Please note! This essay has been submitted by a student.
It is often assumed by management at University of Tennessee Health Science Center (UTHSC) that the people who work there obtain their training before they accept the job at UT or that they are already trained in their job, but what happens when it’s time to innovate, create new processes and implement new systems? Leadership either is unaware or underestimates the progression in intentional learning and how long it will take for people to learn new processes and new systems.
Because a person has a job, does not mean that they stop learning. Learning is a lifelong process that should be embraced first by leadership and trickled down to the employees. Therefore, this paper focuses on educating leadership about learning, so that they will realize that learning is intentional and there is a method that should take place to learn new processes, and more specifically for the sake of this paper, the fleet management system and maybe to improve the system rollout so that people can learn it faster.
The learning potential of employees at UTHSC depends on leadership. That learning potential is the participation in new implementations; employees’ motivation to learn; and the opportunities that the atmosphere makes available to learn on-the-job and the application of knowledge, skills, and competence. An organization or institution that engrains learning in tasks benefits to the creation of a learning culture in the organization and it helps employees to continue to be a student in their job. Operant and active leadership at an institution such as the University of Tennessee Health Science Center makes a difference in refining the learning skills of the employees, especially when it comes to getting familiar with new systems that have been or will be implemented. Even though it is clear about the huge role effective leadership plays in the learning process at UT, what is not so clear is to what extent leadership matters when it comes to those thought-provoking tasks, which involves peer learning and applying new knowledge.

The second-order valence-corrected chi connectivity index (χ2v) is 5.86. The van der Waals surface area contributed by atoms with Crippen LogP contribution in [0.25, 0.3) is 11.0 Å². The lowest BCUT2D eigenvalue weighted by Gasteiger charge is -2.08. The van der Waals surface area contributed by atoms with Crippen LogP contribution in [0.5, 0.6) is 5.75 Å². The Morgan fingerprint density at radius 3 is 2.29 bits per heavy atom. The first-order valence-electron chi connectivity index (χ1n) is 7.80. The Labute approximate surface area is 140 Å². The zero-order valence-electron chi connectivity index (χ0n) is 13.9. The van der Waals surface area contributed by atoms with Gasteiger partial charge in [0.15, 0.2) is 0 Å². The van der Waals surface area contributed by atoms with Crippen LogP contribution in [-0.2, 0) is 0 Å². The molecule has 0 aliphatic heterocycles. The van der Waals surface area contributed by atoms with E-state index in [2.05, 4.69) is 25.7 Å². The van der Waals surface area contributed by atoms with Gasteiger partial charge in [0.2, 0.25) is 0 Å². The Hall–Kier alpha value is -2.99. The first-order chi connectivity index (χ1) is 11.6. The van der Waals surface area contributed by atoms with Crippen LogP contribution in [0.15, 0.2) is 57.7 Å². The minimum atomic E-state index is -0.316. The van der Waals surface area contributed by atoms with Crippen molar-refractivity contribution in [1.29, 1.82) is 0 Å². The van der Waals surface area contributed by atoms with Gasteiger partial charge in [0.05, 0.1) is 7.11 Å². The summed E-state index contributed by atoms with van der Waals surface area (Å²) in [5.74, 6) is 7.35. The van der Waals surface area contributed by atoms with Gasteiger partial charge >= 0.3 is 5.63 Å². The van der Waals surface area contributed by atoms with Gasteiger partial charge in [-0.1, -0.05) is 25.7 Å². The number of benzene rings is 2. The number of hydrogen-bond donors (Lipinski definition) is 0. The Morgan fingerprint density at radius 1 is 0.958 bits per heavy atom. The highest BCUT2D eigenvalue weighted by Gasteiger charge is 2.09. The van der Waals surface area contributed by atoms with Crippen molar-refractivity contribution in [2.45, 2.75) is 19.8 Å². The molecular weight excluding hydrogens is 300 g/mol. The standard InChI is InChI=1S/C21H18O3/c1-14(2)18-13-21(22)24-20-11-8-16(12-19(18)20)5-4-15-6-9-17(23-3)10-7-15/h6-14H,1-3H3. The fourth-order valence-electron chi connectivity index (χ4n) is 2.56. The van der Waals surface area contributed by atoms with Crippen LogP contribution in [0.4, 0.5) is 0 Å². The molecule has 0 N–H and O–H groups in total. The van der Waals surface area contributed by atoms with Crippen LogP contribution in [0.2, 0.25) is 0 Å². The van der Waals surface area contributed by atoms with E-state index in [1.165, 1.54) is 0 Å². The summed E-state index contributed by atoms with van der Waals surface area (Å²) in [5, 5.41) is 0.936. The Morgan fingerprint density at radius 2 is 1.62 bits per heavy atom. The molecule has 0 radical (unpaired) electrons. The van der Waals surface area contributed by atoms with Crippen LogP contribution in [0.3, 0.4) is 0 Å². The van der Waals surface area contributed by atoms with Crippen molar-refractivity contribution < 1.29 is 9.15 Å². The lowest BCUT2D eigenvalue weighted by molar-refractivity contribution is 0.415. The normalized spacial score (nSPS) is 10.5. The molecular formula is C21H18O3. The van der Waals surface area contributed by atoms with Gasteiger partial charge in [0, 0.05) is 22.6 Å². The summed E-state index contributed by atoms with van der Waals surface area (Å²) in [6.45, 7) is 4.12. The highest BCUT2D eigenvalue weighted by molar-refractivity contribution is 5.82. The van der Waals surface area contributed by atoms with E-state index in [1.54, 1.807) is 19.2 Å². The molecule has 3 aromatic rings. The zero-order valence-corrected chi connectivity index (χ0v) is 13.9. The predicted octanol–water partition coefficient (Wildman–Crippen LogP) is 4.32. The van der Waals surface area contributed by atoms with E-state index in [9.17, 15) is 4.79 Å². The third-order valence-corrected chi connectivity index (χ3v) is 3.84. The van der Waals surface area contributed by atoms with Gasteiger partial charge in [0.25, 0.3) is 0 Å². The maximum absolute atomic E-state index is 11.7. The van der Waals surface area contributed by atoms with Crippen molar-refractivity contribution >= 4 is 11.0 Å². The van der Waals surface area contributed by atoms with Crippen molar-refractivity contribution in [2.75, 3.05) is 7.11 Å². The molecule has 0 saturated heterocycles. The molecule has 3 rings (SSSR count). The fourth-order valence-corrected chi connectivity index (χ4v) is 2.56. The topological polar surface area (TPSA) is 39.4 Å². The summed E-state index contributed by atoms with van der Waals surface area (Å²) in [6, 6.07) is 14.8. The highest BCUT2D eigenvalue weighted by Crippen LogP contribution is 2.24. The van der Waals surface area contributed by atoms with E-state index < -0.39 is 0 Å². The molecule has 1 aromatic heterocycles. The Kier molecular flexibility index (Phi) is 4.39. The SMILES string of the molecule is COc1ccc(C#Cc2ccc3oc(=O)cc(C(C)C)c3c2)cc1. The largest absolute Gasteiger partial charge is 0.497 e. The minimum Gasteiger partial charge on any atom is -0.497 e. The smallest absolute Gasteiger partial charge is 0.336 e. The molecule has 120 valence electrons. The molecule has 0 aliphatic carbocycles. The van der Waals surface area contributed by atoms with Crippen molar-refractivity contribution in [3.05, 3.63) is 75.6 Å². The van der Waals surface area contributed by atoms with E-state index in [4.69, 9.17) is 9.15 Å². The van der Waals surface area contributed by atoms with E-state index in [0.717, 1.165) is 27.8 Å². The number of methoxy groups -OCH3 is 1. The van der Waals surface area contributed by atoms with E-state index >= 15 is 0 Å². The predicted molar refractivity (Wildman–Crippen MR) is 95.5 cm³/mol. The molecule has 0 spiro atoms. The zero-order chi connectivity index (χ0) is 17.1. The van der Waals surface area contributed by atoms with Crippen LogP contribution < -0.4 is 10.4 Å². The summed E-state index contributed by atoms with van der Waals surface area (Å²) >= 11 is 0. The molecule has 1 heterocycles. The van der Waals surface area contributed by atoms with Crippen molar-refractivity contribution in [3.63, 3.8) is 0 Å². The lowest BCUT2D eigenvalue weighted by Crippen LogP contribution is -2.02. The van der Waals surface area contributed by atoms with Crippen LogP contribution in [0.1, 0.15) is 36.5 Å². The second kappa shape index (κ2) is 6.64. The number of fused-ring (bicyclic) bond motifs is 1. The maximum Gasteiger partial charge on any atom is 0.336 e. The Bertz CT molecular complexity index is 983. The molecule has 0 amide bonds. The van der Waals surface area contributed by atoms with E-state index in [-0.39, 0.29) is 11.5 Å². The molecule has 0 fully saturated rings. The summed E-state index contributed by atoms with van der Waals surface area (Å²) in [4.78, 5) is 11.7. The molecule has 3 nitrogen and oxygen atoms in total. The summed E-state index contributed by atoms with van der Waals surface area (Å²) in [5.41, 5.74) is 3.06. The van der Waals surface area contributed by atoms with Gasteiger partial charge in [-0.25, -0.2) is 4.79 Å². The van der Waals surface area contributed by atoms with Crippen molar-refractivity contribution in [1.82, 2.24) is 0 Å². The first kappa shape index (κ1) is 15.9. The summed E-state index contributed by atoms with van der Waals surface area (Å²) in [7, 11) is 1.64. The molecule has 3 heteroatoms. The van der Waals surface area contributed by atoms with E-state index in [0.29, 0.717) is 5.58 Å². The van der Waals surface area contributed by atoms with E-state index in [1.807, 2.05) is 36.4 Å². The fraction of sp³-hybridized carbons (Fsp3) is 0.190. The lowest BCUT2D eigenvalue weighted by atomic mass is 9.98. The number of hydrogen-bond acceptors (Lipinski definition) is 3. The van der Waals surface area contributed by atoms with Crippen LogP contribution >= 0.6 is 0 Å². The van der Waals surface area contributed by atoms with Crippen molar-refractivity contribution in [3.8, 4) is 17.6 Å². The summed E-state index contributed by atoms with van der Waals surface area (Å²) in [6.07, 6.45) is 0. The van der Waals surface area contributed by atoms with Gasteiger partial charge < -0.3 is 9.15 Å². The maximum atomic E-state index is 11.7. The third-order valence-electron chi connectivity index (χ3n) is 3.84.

In my opinion, UT needs to develop and improve leadership to alter our workplace into one that inspires learning. To enable employees to become much more proficient in a particular field or become a subject matter expert while implementing a system, work-based learning needs to be combined with more structured and systematic learning. Repetitive work patterns not only hinder learning but, eventually, have a deskilling effect.
I think the impact of leadership tends to be greatest in UT’s Facilities Department where the learning needs of employees are most critical. In this Solutions Paper, I will be focusing on educating leadership and the employees in the Facilities Department, since the Fleet Management System will be implemented in Facilities first, then introduced to the entire Campus to use for car reservations. Leadership has to set directions by establishing high expectations and mapping a clear course for managers, supervisors, and team leaders that everyone comprehends. This can be done by developing staff members and providing the necessary support and training to succeed; nonetheless, by ensuring that the entire range of conditions and incentives in the department fully supports, rather than inhibits teaching and learning.
Without any documented evidence and just from my firsthand experience by working at UT, my observations suggest that successful leadership can and does play a highly significant and frequently underestimated role in improving employee learning. The capacities and motivations from the leaders will significantly determine the effects of such contexts on employees. At best, my observations allow me to infer suggestions and solutions that leaders, managers, supervisors, and team leaders will need to implement, while identifying leadership practices that are successful in adhering to those suggestions and solutions. Those suggestions and solutions should first be to start motivating employees, then focusing on and modifying environmental factors that influence learning.